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Culturally-Based, Family-Centered Prevention


This intervention project is a 14-session group experiential learning program directed to Aboriginal children aged 10-12 and their parents or caretakers.

Also known as “Bi-Zin-Da-De-Dah: Listening to One Another,” the program builds on currently recognized strategies in suicide prevention supplemented with additional interventions directly addressing cultural continuity, mental health literacy, family functioning and parenting. The intervention focuses on a culturally specific approach to strengthening family interactions, teaching parenting skills (through breakout sessions for parents), teaching social skills, refusal skills, and coping mechanisms to both adolescents and parents, and re-connecting the generations through interactions and participation of community elders.

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Project Details


This project is funded under a grant from Public Health Agency of Canada (PHAC) Innovation Strategy/Population Health Fund Grant (6785-15-2010/3381091). Much of this project is based on two decades of work with Native American communities as part of  the “Healing Pathways Project”, previously funded by grants from the National Institute on Drug Abuse (R01DA13580) and the National Institute of Mental Health (R01MH67281) and the National Institute of Alcohol Abuse and Alcoholism (R01AA020299).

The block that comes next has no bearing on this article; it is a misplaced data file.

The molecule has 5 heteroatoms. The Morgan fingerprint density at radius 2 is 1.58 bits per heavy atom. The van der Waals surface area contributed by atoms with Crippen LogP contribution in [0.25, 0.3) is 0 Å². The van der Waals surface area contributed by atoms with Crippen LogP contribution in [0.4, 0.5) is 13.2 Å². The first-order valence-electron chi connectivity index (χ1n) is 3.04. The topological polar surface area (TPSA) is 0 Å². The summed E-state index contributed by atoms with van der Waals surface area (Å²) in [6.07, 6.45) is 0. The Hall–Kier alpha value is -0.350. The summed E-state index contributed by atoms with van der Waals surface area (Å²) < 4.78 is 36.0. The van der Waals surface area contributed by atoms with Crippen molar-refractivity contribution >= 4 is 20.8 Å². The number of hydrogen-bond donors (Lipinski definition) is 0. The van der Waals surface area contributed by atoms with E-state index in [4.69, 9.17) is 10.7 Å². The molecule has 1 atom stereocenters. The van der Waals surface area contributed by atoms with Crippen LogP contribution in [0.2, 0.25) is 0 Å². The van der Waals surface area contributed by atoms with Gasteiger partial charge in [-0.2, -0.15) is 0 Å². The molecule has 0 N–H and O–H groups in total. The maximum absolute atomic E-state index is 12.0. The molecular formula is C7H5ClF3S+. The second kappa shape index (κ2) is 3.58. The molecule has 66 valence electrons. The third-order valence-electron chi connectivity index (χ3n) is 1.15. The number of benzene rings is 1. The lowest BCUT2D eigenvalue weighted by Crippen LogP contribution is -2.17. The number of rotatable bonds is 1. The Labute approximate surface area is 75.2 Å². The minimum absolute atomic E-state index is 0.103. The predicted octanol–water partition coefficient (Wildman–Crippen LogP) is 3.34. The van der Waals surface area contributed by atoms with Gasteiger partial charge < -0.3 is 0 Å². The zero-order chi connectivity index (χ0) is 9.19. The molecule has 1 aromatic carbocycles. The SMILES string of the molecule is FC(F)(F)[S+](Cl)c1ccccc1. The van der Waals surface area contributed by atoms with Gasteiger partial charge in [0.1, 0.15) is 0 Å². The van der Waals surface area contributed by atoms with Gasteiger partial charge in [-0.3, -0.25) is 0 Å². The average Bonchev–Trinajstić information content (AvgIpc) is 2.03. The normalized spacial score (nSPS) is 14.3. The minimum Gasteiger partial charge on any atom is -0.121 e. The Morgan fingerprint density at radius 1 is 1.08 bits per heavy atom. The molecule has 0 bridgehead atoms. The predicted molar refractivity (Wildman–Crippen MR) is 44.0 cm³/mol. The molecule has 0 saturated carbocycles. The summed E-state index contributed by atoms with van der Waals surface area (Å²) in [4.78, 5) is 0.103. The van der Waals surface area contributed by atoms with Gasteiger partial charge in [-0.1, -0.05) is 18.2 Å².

Les Whitbeck and Devan Crawford (UNL); Lawrence Kirmayer (McGill University); Melissa Walls (UM-Duluth). The Healing Pathways project team included Dr. Les Whitbeck, Dr. Dan Hoyt, Dr. Melissa Walls, and Dr. Kelley Sittner Hartshorn.